Tip: Unlike non-skating officials, who can get away with borrowing much of their equipment early on, skating officials ("referees") must have their own gear from day one; very few leagues have loaner gear. Plan to buy quad roller skates, knee pads, elbow pads, wrist guards, a helmet, and a mouthguard for your very first day of skate practice. You'll need a whistle as soon as you can skate safely on the track around skaters (i.e., when you can start practicing reffing itself). You can almost certainly hold off on the striped jersey, though, as it'll likely be months of training before you're ready to put that on (unless you're already a derby skater).
Skating insurance? You may need to purchase skating insurance to participate in training with your league; contact your league's head referee or officials coordinator to find out more.
Skating gearAt a minimum, you'll need quad roller skates, knee pads, elbow pads, wrist guards, helmet, and a mouthguard. Okay, technically you can ref while wearing inline skates, but virtually nobody does (and people will make fun of you).
Which specific skating gear to buy is the topic of thousands of pages of discussion, with people far more knowledgable than me writing them. That said, here are a few notes to get you started on your journey:
|Sure Grip Rebel Avenger skate package; image courtesy of SureGrip.|
The fit of the boot is of utmost importance - make certain that the boot fits your foot snugly, without rubbing or pinching anywhere or your foot sliding around. When you go to try on the boots, make sure you're wearing whatever socks you plan on skating in - variation in sock thickness can dramatically alter the fit of a boot. And get skates with a metal plate (the solid piece on the bottom of the boot) if at all possible, especially if you're heavier; many low-end skates come with plastic plates, which can break under the stresses of derby.
A great starter skate is the Sure Grip Rebel Avenger package (assuming the boot fits you well) - it's got a leather boot, a good metal plate, and decent wheels at a reasonable price (and, as with most skate packages, it comes with bearings and toe stops). The setup should last you a good, long time.
|Rollerbones Day of the Dead wheel; image courtesy of Rollerbones.|
Wheel hardness is quantified by the durometer rating; higher numbers represent harder wheels (e.g., a 96 is a fairly hard wheel, while an 80 is a fairly soft wheel). Your first wheels should be chosen to work well on whatever surface you'll be skating on most often (probably your league's home rink).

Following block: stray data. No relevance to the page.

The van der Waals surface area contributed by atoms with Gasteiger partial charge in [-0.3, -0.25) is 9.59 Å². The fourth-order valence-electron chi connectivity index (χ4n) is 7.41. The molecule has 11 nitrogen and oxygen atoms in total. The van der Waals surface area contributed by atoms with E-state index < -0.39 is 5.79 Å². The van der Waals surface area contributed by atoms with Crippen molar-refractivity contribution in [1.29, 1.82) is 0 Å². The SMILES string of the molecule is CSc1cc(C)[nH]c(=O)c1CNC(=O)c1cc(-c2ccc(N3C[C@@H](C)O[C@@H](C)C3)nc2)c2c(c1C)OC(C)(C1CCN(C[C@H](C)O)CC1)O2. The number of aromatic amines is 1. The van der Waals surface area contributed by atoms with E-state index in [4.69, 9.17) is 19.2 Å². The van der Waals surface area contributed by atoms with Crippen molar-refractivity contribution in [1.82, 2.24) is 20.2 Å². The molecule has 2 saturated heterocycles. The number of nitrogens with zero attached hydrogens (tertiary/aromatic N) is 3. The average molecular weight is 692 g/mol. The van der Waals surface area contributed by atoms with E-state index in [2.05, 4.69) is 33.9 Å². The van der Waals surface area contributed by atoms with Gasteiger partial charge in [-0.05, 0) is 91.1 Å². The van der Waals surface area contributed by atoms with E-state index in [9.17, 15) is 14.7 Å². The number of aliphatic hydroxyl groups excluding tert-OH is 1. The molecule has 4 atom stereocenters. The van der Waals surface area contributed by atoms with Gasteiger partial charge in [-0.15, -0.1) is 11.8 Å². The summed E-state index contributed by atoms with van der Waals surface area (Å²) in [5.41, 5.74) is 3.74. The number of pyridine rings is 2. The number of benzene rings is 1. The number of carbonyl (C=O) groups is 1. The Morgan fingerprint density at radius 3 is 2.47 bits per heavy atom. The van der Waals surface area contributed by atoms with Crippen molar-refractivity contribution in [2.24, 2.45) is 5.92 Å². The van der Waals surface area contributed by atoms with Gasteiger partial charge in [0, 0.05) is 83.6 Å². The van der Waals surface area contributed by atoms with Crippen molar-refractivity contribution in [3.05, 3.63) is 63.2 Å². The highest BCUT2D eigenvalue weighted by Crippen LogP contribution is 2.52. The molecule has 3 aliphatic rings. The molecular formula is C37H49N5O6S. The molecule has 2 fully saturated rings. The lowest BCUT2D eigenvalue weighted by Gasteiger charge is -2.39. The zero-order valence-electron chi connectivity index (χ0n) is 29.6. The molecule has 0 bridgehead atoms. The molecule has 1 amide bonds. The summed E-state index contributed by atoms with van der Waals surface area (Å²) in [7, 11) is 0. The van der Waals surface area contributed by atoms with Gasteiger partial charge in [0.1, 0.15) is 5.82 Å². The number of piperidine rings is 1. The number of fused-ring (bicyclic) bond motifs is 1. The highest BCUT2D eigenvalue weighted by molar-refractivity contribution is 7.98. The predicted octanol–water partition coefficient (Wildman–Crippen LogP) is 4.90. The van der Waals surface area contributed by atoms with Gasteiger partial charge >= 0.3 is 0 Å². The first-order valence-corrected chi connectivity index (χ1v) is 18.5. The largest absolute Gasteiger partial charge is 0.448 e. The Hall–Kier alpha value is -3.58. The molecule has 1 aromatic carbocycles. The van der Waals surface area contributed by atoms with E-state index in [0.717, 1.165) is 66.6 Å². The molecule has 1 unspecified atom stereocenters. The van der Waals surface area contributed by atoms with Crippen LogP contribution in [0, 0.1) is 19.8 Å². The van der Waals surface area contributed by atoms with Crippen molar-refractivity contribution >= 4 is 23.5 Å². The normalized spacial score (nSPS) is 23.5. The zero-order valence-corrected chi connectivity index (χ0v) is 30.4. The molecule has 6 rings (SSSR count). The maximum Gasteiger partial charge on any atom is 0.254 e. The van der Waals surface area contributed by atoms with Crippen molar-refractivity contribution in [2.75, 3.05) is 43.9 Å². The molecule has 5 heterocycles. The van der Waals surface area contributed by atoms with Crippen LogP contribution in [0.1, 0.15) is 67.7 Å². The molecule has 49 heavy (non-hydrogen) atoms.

Rollerbones Day of the Dead wheels (which come in 80, 86, 92, 94, and 96 hardnesses) are my vote for "best buy" - they're reasonably priced, the urethane seems to have a nice combination of grip and roll, the plastic hub isn't overly squishy, and they come in a good range of hardnesses (so you don't have to switch to a wheel that feels different as you need different hardnesses). The plastic hub also makes removing bearings for cleaning much easier than wheels with metal hubs (my Sure Grip Zombies require Herculean efforts to remove the bearings).
If you plan on skating outdoors on sidewalks, streets, or other such rough surfaces, you'll need an outdoor set of soft wheels. I love Kryptonics Route 70 outdoor wheels when I go on beach skates; they're giant and squishy, making them super stable and immune to most cracks. I think you could skate over the Grand Canyon in them and not notice.
My home league's practice location is an outdoor rink of coated concrete that is of intermediate grip. Skaters use a variety of hardnesses of wheels, ranging from mid 80's to mid 90's depending on personal preferences (I'm 165 lbs and skate on Sure Grip Zombie Low 92's at my home rink). Talk to your own league to find out what they'd recommend, and whenever you travel to a new venue, ask someone who skates there regularly for advice.
You'll also need bearings to put in your wheels; Bones Reds Precision Skate Bearings are good ones to start with (you'll need 16 total, so buy two packages of eight or one package of 16). Skate bearings come in two axle sizes (8mm & 7mm); check the size you need before you buy (8mm is more common). If you have trouble getting your bearings in and out of your wheels, get the Bones Bearing Puller and Press, a great little $15 gadget that will save you hours of stress and can easily be tossed into a skate bag.
Toe stops: If you get a starter skate package, your skates should come with toe stops, and they'll probably be fine to use initially. There are a bunch of different toe stops out there, and I haven't found one that I love enough yet to recommend it wholeheartedly. The derby default seems to be GRN MNSTR's Gumball Toe Stops, so if you have to pick, those are a great starting point (as of press time, I'm currently using them; they're big and have great grip on most surfaces, but wear down quickly).
Helmets should fit snugly, and ideally be certified for repeated impacts. From what (little) I know, it’s recommended to get a helmet that is ASTM 1492 certified (in addition to, or instead of, the classic CPSC bicycle helmet certification). There are a number of helmets that meet these certifications; one I'd recommend is the Bell Faction/Fraction, which is dual certified and comes at a decent price (the Faction and Fraction are the same helmet; the Faction comes in adult sizes S/M/L; the Fraction in kids sizes XS/S); my partner-in-crime Replicant wears a Fraction, and she likes it. And remember, whenever you take a fall and hit your head hard, you MUST replace your helmet, even if it doesn't appear to be damaged.
Note: there is no requirement to put your name and/or number on your helmet, though you may if you wish (I did with my first helmet; I probably won't with my second helmet, at least not in a large font).